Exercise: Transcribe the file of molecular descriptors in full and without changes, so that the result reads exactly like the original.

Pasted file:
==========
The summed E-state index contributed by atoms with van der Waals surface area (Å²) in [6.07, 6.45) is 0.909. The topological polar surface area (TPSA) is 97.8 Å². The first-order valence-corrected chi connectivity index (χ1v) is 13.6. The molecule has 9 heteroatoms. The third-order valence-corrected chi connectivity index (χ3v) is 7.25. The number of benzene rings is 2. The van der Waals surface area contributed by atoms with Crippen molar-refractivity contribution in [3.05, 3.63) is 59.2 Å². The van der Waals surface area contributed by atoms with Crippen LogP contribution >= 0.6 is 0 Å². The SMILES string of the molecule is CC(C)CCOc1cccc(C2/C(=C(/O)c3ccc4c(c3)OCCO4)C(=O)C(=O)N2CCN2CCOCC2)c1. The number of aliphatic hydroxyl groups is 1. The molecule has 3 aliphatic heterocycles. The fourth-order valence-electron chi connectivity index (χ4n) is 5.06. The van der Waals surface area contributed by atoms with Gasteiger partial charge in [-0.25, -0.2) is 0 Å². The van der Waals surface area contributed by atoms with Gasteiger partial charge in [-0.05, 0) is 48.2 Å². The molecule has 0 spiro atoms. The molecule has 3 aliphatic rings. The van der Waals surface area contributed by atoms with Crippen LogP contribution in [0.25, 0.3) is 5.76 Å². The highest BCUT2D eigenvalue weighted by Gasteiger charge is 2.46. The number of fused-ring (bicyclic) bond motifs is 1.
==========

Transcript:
The summed E-state index contributed by atoms with van der Waals surface area (Å²) in [6.07, 6.45) is 0.909. The topological polar surface area (TPSA) is 97.8 Å². The first-order valence-corrected chi connectivity index (χ1v) is 13.6. The molecule has 9 heteroatoms. The third-order valence-corrected chi connectivity index (χ3v) is 7.25. The number of benzene rings is 2. The van der Waals surface area contributed by atoms with Crippen molar-refractivity contribution in [3.05, 3.63) is 59.2 Å². The van der Waals surface area contributed by atoms with Crippen LogP contribution >= 0.6 is 0 Å². The SMILES string of the molecule is CC(C)CCOc1cccc(C2/C(=C(/O)c3ccc4c(c3)OCCO4)C(=O)C(=O)N2CCN2CCOCC2)c1. The number of aliphatic hydroxyl groups is 1. The molecule has 3 aliphatic heterocycles. The fourth-order valence-electron chi connectivity index (χ4n) is 5.06. The van der Waals surface area contributed by atoms with Gasteiger partial charge in [-0.25, -0.2) is 0 Å². The van der Waals surface area contributed by atoms with Gasteiger partial charge in [-0.05, 0) is 48.2 Å². The molecule has 0 spiro atoms. The molecule has 3 aliphatic rings. The van der Waals surface area contributed by atoms with Crippen LogP contribution in [0.25, 0.3) is 5.76 Å². The highest BCUT2D eigenvalue weighted by Gasteiger charge is 2.46. The number of fused-ring (bicyclic) bond motifs is 1.